Dick explained that he and the boy had been out fishing, and been blown off the island, of which they had been the sole occupants for some years.

"We will hear more about it when we get you on board," said the officer, a fine-looking young man, in a kind voice, observing Dick's exhausted condition.

With the assistance of the crew Dick was lifted into the boat, for he had scarcely strength remaining to move, though Charley scrambled on board by himself. Dick heard from one of the crew, as the boat pulled towards the ship, that she was the _Dolphin_, Captain Podgers, bound round Cape Horn.

"We've two petticoats aboard--the skipper's wife and daughter, so your youngster won't want for nurses to look after him," said the man who told Dick this. "To my mind, however, he'll be best off with the young lady, for t'other's a curious one, and it will depend what humour she's in how she will treat him."

The officer helped Charley up the side, and Dick was hoisted on deck after him. When placed on his feet he sank down, unable to stand.

"He is almost starved," said the doctor, who now appeared. "Take him below, and I will attend to him. But the youngster seems in good case."

"Glad you say so, sir," murmured Dick. "I could not let him want while there was food to be had, and I hope they'll be kind to him aboard, for his parents are gentlefolks, and he wasn't brought up to the hard life he's had to lead of late." Dick said this that Charley might be treated with more consideration than might otherwise have been the case. He was not disappointed; indeed, though roughly clad, the boy had the look and air of a young gentleman.

The captain, a stout, burly man, and his wife, Mrs Podgers, a much stouter woman, already mentioned, now appeared from below, followed by a slight, fair, delicate-looking girl, who offered a strong contrast to her parents--if such could possibly be the relationship they bore to her.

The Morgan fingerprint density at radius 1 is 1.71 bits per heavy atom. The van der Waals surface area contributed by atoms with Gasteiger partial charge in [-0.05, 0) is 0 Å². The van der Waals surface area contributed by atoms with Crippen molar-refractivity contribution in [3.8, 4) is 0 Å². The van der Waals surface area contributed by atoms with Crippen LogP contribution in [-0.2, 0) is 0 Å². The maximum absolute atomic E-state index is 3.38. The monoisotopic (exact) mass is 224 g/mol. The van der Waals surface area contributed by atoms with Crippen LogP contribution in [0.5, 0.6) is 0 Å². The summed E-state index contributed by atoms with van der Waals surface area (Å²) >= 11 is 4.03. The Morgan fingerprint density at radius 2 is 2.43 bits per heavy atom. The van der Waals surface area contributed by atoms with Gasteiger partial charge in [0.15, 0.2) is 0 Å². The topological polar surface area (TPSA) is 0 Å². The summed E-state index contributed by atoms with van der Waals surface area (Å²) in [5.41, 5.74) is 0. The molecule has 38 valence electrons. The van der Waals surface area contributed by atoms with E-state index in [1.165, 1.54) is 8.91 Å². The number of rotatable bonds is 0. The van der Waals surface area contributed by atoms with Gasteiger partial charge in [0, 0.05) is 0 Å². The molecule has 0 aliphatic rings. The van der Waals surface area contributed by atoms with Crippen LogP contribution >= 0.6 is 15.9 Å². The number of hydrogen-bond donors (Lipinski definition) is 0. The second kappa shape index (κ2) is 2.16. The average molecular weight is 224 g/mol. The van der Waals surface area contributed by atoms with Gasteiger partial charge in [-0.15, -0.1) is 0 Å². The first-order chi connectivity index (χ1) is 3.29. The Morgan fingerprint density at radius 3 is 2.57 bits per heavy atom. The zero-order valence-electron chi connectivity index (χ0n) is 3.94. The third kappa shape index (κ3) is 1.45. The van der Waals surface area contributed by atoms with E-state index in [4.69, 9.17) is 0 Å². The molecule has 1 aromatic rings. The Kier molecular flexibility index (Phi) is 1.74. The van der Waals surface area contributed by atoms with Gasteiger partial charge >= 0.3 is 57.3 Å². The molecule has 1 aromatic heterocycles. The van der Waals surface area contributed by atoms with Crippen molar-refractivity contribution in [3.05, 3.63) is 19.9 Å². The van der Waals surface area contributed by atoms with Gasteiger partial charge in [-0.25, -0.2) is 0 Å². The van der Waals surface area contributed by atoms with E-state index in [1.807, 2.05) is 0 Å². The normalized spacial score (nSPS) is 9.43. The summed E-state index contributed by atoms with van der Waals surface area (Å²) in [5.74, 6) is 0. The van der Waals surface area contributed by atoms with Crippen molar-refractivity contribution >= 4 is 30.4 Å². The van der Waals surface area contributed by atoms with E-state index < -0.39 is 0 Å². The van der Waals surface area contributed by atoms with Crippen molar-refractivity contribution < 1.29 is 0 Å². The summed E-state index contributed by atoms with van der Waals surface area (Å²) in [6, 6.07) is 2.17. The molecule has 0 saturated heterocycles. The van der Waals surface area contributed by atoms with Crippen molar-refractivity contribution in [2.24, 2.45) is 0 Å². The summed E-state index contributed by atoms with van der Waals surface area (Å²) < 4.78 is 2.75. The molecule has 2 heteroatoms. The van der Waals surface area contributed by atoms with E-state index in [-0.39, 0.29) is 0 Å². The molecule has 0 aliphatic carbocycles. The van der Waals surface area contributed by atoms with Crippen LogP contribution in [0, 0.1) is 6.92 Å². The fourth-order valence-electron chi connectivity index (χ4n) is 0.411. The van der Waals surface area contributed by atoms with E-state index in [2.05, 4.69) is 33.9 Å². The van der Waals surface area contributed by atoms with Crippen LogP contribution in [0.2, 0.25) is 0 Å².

"Let me look at the little fellow," said Mrs Podgers, as she waddled to the gangway, where Charley was still standing near the third mate. "He don't seem as if he had been starved; yet I was told that he and the man were a whole week in the boat without anything to eat. But bring him into the cabin, Mr Falconer; I want to hear all about it." Mrs Podgers, as she spoke, gave Charley a kiss, for which he seemed in no way grateful. He showed less objection, however, to the same treatment from the young lady, and willingly followed her into the cabin, keeping close to her, and at a distance from the stout captain and his wife. Finding, however, that Mrs Podgers did not again attempt to kiss him, he became more reconciled to her, and did good justice, while sitting next to Miss Kitty, to the ample supper placed before him.

Mrs Podgers, and more especially the young lady, listened with great interest to his account of his adventures, and he apparently made his way into the good graces of the elder personage. "Well, Kitty," she said, "as he is too young to go and live among the men forward, and seems well-behaved, if you like to look after him, he may remain in the cabin, and you can teach him to read; which if he's the son of gentlefolks he ought to know how to do, and it will be an amusement to you, my dear." Miss Kitty said she should be very happy to take care of the boy, and asked him if he wished to remain.

"Yes, with you," he answered, looking up in her face, "but you'll let me go and see Dick whenever he wants me?"

"Oh, yes, as often as you like," she answered; "and I am glad to find that you are grateful to one who seems to have devoted himself to you; for if we are not grateful to our earthly friends, we are still less likely to be grateful to our heavenly Friend."

"I know whom you mean," said Charley, nodding to her. "Dick has told me about Him; He took care of us all the time we were on the island and in the boat, and Dick has taught me to pray to Him every night and morning, and I shouldn't be happy if I didn't."

"I am very, very glad to hear of that," observed Miss Kitty, pressing the boy's hand. "We shall be friends, Charley."

Honest Dick, who had meantime been placed in a hammock, hearing that Charley was in good hands, felt satisfied about him, though still he begged the doctor to let him have a look at the boy as soon as possible, to assure himself that he was all right.